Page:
We can already add +, take away -, multiply *, divide /, assign =, increment ++, and decrement -- with operators. Let’s introduce some more useful operators and see how to actually use them in C#. Don’t worry about memorizing every operator given here. Glance at them and their explanations and then move quickly on to the next tutorial. Practice will be more useful then trying to remember them all.

Note that in all the examples that follow we invent some variables. For any of these examples to work in real code the variables would need to be declared and initialized.

First we have == which is the equality or comparison operator, not to be confused with the assignment operator =. It tests for equality and is either true or false. We can create and test conditions like this following C# code.

if(playerLives == 0){

     // End the game.

}

Next we have ! which is the logical NOT operator. Here it is in action.

if(!playing){

     // Quit to main menu

}

The following, != is another comparison operator, which tests if something is NOT equal. For example:

if(playerAnswer != actualAnswer){

     // Player has got it wrong

}

The hopefully familiar looking >, is another comparison operator, which tests if something is greater than something else. The expression:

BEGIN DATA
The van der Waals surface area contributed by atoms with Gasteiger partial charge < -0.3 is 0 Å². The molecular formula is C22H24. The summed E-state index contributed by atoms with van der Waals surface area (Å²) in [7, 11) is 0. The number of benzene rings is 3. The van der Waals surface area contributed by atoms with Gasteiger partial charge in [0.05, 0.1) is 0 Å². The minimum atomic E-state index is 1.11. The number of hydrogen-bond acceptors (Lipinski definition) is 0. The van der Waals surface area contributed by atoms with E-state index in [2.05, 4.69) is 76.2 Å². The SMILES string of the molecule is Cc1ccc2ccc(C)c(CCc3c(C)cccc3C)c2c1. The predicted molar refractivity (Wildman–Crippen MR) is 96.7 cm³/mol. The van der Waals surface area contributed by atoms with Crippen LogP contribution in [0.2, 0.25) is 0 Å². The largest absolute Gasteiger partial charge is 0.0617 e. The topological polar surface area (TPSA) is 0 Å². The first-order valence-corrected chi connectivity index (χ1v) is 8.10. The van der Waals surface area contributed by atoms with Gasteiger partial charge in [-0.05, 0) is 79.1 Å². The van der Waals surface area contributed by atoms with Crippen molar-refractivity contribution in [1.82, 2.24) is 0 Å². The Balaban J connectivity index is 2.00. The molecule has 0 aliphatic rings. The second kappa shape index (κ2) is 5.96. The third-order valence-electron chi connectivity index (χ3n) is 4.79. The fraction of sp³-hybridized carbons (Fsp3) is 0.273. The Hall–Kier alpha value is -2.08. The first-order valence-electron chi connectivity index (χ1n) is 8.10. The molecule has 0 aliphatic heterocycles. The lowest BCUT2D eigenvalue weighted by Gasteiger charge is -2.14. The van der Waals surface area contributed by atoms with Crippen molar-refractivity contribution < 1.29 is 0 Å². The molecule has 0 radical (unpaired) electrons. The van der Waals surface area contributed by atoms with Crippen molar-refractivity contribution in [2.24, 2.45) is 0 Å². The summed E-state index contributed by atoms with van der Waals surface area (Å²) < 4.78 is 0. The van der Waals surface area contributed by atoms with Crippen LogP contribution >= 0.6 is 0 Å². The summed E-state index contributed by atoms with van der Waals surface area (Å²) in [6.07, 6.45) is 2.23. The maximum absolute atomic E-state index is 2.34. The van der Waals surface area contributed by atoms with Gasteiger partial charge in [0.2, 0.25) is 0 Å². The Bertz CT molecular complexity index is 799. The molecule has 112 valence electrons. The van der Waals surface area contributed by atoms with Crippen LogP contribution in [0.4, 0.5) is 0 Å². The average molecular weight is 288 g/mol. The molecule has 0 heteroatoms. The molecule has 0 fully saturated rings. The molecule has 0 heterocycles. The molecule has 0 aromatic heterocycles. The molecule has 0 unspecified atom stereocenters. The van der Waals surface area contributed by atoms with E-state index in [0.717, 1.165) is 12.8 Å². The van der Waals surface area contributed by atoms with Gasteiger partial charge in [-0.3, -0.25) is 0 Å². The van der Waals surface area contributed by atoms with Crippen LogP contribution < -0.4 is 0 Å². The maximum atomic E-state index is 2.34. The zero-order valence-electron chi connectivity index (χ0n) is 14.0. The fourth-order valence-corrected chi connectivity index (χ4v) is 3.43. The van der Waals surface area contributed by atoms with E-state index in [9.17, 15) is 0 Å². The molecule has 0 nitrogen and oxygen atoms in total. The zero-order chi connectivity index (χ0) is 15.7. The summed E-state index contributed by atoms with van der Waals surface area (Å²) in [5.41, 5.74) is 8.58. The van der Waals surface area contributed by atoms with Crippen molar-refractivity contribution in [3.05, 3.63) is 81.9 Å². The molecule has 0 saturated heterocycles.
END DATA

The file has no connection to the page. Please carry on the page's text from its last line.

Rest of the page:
if(score > highScore){

     // New high-score

}

Similar but different, >=. This operator tests whether one value is greater than or equal to the other, and if either is true, the result is true. Notice in the next two examples we can use literal values in if statements as well as variables. For example, the expression:

if(10 >= 9){

     // is true.

}

Also look at this for further clarification.

if(10 >= 10){

     // is also true because 10 equals 10
     // even though 10 is not greater than 10

}

<=: Like the preceding operator, this operator tests for two conditions but this time, less than or equal to. The expression,

if(10 <= 9){

      // is false.

}

However, both of these conditions are true.

if (10 <= 10){

     // is true because 10 equals 10

}

if (9 <= 10){

      // is true because 9 less than 10

}